Court Administration

Portrait of three women judges sitting at the bench

Shattering Glass Ceilings from the Bench

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Fall 2019 | Volume 103 Number 3

Federal Judge Sylvia Rambo first thought of a legal career in the 1940s when her school bus drove by a local law school in Carlisle, Pennsylvania. “It was like a […]

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The Twilight Zone

The Twilight Zone

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Fall 2019 | Volume 103 Number 3

The television drama The Twilight Zone portrayed characters in disturbing situations set in the murky area between reality and the dark unknown. Most episodes had a moral. Here’s my thought for […]

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Lawyers, the Legal Profession & Access to Justice in the United States: A Brief History

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Fall 2019 | Volume 103 Number 3

In no profession is the gulf greater between ideals and practices than it is for lawyers. Ideally, justice is a universal good: the law protects equally the rights of the […]

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Reclaiming the Role of Lawyers as Community Connectors

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Fall 2019 | Volume 103 Number 3

For many years, there has been a serious debate about the legal profession’s exclusive role in the market for legal representation. The debate has focused on how that role factors […]

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The Process Due: The American Academy of Arts and Sciences offers a multidisciplinary examination of the devastating and persistent crisis in legal services

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Fall 2019 | Volume 103 Number 3

Earlier this year, the American Academy of Arts and Sciences dedicated an issue of Dædelus, its quarterly scholarly journal, entirely to the topic of “Access to Justice.” Fittingly, it was […]

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Cover Art Fall 2019 Judicature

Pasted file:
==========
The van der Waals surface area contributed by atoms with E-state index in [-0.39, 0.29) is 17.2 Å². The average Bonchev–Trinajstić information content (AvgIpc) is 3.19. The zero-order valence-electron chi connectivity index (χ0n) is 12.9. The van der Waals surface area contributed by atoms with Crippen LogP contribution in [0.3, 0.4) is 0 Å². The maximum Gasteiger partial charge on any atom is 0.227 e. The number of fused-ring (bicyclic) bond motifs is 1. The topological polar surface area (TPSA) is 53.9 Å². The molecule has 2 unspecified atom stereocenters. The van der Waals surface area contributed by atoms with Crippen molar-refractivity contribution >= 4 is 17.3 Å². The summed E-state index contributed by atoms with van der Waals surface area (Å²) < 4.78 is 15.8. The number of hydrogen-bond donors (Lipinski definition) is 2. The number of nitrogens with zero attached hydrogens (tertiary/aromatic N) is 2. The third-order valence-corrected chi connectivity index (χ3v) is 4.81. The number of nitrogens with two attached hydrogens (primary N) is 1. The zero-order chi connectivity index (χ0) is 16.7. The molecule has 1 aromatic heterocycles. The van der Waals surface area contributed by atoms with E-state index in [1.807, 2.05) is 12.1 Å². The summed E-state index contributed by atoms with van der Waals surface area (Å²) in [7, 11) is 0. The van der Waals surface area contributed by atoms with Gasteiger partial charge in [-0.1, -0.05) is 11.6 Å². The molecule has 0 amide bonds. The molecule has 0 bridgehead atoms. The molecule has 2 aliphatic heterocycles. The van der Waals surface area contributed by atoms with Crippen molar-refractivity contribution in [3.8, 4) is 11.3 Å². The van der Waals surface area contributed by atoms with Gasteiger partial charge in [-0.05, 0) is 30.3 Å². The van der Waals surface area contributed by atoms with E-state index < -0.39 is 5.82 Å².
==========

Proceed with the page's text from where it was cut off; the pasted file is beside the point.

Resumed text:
Fixing Fees, Fines & Bail: Toward a Fairer System of Justice

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Fall 2019 | Volume 103 Number 3

State Chief Justices and Court Administrators Discuss What’s Working — And What’s Not — As Courts Strive to Reform Fees, Fines, and Bail Practices Long ignored and highly localized, abusive […]

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meyer levenson summer 2018

Reflections on a Reentry Court

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Summer 2018 | Volume 102 Number 2

Kevin hesitates in the doorway before entering Courtroom 3. When Kevin was 26, he was tried and sentenced in this courtroom. The judge who presided over his trial and sentencing […]

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Cartoon image of a judge

The Disappearing Probate Court

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Summer 2019 | Volume 103 Number 2

In 1967, Maine voters amended the state constitution to authorize the elimination of the state’s county-controlled, county-operated, county-funded Probate Courts.[1] In 2019, the Maine legislature debated a “concept draft” enabling […]

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Hornby Spring 2019

Can Federal Sentencing Remain Transparent?

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Spring 2019 | Volume 103 Number 1

Criminal trials have virtually disappeared in many federal courtrooms.[1] According to a recent U.S. Sentencing Commission report, “[i]n recent years, 97 percent of federal defendants convicted of a felony or […]

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Graphic of defendant looking in mirror while being sentenced

Conversations of a Lifetime: The Power of the Sentencing Colloquy and How to Make It Matter

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Summer 2019 | Volume 103 Number 2

In recent years, there has been increased attention on sentencing, and particularly sentencing disparities. The thrust and focus of this attention have been on the statistics of sentencing and reforms, […]

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